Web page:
We’ve reached mid-December. With any luck, your local trail system is beginning to fill in, you’ve scraped off your storage wax, and you’ve put in at least a handful of easy days getting reacquainted with your boards. Whether or not you rollerski during the summer, skiing on snow has its own jive and it’s normal to feel a little like Bambi your first few sessions.
In my experience as a coach and masters athlete, I find it best to lean into the Bambi phenomenon. Don’t expect to pick up where you left off last season. Accept that you’ll feel a little loose and wobbly and go back to the basics. Spend plenty of time skiing without poles and keep things very easy, continually emphasizing form over speed or power.
(Find more on this from the FasterSkier archives here.)
Okay. Now that that’s done and you’re no longer rusty, are you feeling dialed in and ready to get your heart rate up a bit? Great. That’s what this interval session is designed for.
Objective #1: Pick up the pace and effort without losing your form.
Regardless of ability, we can all recognize that skiing harder does not always equate to skiing faster. Particularly when we’re learning or regaining technique, skiing harder might mean skiing less efficiently and wasting energy with extraneous movement. During this session, your focus should be on keeping the intervals in control so your technique isn’t compromised as fatigue and intensity increase.
Objective #2: Ease in. Don’t be too hot out of the gate.
The variations below both involve relatively short periods of rest, meaning your heart rate will stay elevated, even during the rest periods. The fitness boost is similar to doing long threshold intervals, just broken into smaller and more manageable chunks.
Going out too fast on your first few sets will quickly dig a hole, compromising either the consistency of the effort during the subsequent intervals or your technique on tired legs or both! The season is young. Easy on the gas.
Now that we’re on the same page in terms of when to introduce an interval session and what to keep in mind, here are two bread and butter workouts to help boost your fitness and enhance your skiing this season. These can be incorporated throughout the season, but they make great candidates for early season training as the duration of the intervals is short enough to wrap your head around.
8-10 x 1 minute on / 1 minute easy ski (2-3 sets)
Though simple, this workout will leave you feeling tired, satisfied, and accomplished, remembering just how many muscles you use when you’re skiing. Try it on varying terrain to work through each of your gears and practice transitioning smoothly between them.
Reinforcing the importance of easing in, after the first few intervals of the set, you should feel like the minute of rest is plenty of time to catch your breath as you continue on easily. It’s more about stamina than speed here. Don’t worry – by the last few, you’ll be thinking, “Wow, that minute of rest went by fast!”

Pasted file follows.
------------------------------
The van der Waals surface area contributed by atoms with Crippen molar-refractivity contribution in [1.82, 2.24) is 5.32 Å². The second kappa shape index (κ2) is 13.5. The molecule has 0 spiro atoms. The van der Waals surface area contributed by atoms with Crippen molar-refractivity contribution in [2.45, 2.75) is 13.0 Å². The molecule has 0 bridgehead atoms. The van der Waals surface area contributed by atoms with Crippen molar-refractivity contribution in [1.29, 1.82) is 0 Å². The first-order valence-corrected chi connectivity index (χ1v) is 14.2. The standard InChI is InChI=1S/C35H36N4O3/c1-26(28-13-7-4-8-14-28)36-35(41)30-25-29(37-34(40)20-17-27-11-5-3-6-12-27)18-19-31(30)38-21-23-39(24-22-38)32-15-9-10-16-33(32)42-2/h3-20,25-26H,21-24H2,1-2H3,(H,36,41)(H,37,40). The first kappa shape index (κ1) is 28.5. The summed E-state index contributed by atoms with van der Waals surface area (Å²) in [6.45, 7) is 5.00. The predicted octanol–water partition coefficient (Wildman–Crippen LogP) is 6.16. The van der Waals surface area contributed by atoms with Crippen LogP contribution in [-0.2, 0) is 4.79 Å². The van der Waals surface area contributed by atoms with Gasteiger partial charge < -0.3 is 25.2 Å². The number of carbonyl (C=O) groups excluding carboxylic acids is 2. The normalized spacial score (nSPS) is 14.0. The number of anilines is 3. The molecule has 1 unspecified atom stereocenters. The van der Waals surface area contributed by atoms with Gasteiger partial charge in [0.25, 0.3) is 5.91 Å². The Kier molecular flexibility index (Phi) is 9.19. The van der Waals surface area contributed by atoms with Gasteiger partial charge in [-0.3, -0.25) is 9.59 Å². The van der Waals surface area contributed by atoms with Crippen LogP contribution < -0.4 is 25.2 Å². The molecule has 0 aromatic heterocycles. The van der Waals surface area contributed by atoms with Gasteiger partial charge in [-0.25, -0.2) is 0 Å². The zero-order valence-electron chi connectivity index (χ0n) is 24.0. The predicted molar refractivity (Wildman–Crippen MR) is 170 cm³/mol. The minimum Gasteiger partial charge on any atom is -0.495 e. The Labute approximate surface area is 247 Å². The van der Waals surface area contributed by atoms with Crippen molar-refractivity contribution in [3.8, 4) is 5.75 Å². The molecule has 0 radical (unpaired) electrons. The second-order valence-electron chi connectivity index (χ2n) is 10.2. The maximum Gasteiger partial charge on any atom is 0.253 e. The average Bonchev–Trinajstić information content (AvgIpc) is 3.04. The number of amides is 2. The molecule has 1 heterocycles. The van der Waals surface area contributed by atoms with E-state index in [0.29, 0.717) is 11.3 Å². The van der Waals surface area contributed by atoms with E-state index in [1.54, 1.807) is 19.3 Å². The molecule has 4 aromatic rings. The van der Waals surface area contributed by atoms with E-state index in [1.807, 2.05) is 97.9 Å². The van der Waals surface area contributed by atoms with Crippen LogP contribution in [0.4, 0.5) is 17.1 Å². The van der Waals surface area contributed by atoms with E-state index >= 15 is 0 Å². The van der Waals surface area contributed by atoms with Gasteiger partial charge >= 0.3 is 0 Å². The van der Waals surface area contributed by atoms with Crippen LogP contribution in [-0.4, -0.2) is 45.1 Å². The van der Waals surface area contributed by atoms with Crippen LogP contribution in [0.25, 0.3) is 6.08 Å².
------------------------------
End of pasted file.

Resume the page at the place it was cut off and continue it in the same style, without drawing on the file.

Take 5-6 minutes to ski very easy between sets so your heart rate has the chance to come back down. Aim for two sets of eight intervals on your first go, then introduce a third set or bump up to ten intervals the following round.
Totaling 16-30 minutes worth of “work”, the load is equivalent to skiing hard for 5-10 kilometers, broken into bite-sized pieces. When using this for the first time, keep the effort equivalent to a 40-60 minute race to ensure you can maintain form and effort throughout. Dial-up the effort to a 5k pace as your fitness and ski form improve throughout the season.
8 – 10 x 2 minutes on / 2 minutes easy ski (1-2 sets)
This variation challenges you to hold onto your technique for a longer effort, with increased rest between to account for the extra load. These sessions help improve both your mental and physical stamina, as you focus on your technique under the duress of the challenge.
Since one set equates to 16-20 minutes of work, it’s important to scale back the intensity compared to the 1 on/off, perhaps starting the first few at an effort you might be able to sustain for 60 minutes in a race, then hitting the last few a bit harder if you’re feeling up for it.
This time, give yourself 6-8 minutes of easy skiing between sets. You’ll feel the accumulation of fatigue as you work your way into the second set!
What are the pros doing?
FasterSkier reached out to three-time World Junior Champion Gus Schumacher via email to see how he tests the intensity waters once he is back on snow, which given his residence in Anchorage, Alaska tends to arrive earlier than it might for those of us at lower latitudes. Turns out, it’s pretty similar — just without the breaks!
“The workout I like to do early in the season to get some ski legs under myself again is a longer level 3 (medium intensity) interval session. Normally I’d do 12-15 minute intervals for a total of 45-60 minutes of on time. This workout is nice because it gives you time to settle into the intensity and adjust to new movements on snow. During this time, big strides in technique can be made, because you ski with more similar power and motions to racing. It’s also a workout that doesn’t have to be overly taxing, giving it a good return on technique work without being overly physical.
“It also has the benefit of building or maintaining base fitness that can be added to as skiing starts to feel more normal. It can easily be adjusted to your level, the goal is basically to just give you some time on skis at a faster pace!”
Rachel is an endurance sport enthusiast based in the Roaring Fork Valley of Colorado. You can find her cruising around on skinny skis, running in the mountains with her pup, or chasing her toddler (born Oct. 2018). Instagram: @bachrunner4646